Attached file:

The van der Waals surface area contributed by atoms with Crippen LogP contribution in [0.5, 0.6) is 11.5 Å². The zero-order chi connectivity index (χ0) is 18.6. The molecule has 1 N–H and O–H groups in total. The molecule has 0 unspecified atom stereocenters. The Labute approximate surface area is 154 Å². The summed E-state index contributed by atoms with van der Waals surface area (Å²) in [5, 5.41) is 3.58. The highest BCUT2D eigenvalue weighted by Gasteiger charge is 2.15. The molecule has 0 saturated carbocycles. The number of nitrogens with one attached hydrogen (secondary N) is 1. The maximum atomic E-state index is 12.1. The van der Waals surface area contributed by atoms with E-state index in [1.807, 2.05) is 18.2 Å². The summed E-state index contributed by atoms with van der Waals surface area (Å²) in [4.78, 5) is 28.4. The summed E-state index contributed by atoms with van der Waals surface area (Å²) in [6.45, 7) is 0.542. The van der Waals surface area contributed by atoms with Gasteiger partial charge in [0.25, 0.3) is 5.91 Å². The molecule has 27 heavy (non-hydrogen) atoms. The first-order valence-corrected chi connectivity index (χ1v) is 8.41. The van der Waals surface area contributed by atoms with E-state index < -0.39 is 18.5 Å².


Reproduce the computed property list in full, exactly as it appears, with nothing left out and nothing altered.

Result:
The van der Waals surface area contributed by atoms with Crippen LogP contribution in [0.5, 0.6) is 11.5 Å². The zero-order chi connectivity index (χ0) is 18.6. The molecule has 1 N–H and O–H groups in total. The molecule has 0 unspecified atom stereocenters. The Labute approximate surface area is 154 Å². The summed E-state index contributed by atoms with van der Waals surface area (Å²) in [5, 5.41) is 3.58. The highest BCUT2D eigenvalue weighted by Gasteiger charge is 2.15. The molecule has 0 saturated carbocycles. The number of nitrogens with one attached hydrogen (secondary N) is 1. The maximum atomic E-state index is 12.1. The van der Waals surface area contributed by atoms with E-state index in [1.807, 2.05) is 18.2 Å². The summed E-state index contributed by atoms with van der Waals surface area (Å²) in [4.78, 5) is 28.4. The summed E-state index contributed by atoms with van der Waals surface area (Å²) in [6.45, 7) is 0.542. The van der Waals surface area contributed by atoms with Gasteiger partial charge in [0.25, 0.3) is 5.91 Å². The molecule has 27 heavy (non-hydrogen) atoms. The first-order valence-corrected chi connectivity index (χ1v) is 8.41. The van der Waals surface area contributed by atoms with E-state index < -0.39 is 18.5 Å².